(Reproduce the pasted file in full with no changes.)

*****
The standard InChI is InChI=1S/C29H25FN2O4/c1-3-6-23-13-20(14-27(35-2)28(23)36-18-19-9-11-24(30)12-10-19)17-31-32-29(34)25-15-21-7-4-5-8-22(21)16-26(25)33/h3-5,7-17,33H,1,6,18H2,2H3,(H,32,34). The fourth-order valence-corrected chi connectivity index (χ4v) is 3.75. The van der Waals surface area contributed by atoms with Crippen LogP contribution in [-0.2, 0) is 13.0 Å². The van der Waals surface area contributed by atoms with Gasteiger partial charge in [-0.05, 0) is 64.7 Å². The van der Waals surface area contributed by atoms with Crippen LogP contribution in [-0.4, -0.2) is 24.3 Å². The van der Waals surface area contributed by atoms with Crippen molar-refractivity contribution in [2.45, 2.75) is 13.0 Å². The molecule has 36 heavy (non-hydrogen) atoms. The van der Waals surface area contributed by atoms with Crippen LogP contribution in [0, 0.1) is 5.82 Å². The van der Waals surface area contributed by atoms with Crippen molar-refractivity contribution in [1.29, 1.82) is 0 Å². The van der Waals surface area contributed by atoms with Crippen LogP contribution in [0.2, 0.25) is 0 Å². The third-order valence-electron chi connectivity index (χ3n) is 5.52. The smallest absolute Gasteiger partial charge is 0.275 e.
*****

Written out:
The standard InChI is InChI=1S/C29H25FN2O4/c1-3-6-23-13-20(14-27(35-2)28(23)36-18-19-9-11-24(30)12-10-19)17-31-32-29(34)25-15-21-7-4-5-8-22(21)16-26(25)33/h3-5,7-17,33H,1,6,18H2,2H3,(H,32,34). The fourth-order valence-corrected chi connectivity index (χ4v) is 3.75. The van der Waals surface area contributed by atoms with Crippen LogP contribution in [-0.2, 0) is 13.0 Å². The van der Waals surface area contributed by atoms with Gasteiger partial charge in [-0.05, 0) is 64.7 Å². The van der Waals surface area contributed by atoms with Crippen LogP contribution in [-0.4, -0.2) is 24.3 Å². The van der Waals surface area contributed by atoms with Crippen molar-refractivity contribution in [2.45, 2.75) is 13.0 Å². The molecule has 36 heavy (non-hydrogen) atoms. The van der Waals surface area contributed by atoms with Crippen LogP contribution in [0, 0.1) is 5.82 Å². The van der Waals surface area contributed by atoms with Crippen molar-refractivity contribution in [1.29, 1.82) is 0 Å². The van der Waals surface area contributed by atoms with Crippen LogP contribution in [0.2, 0.25) is 0 Å². The third-order valence-electron chi connectivity index (χ3n) is 5.52. The smallest absolute Gasteiger partial charge is 0.275 e.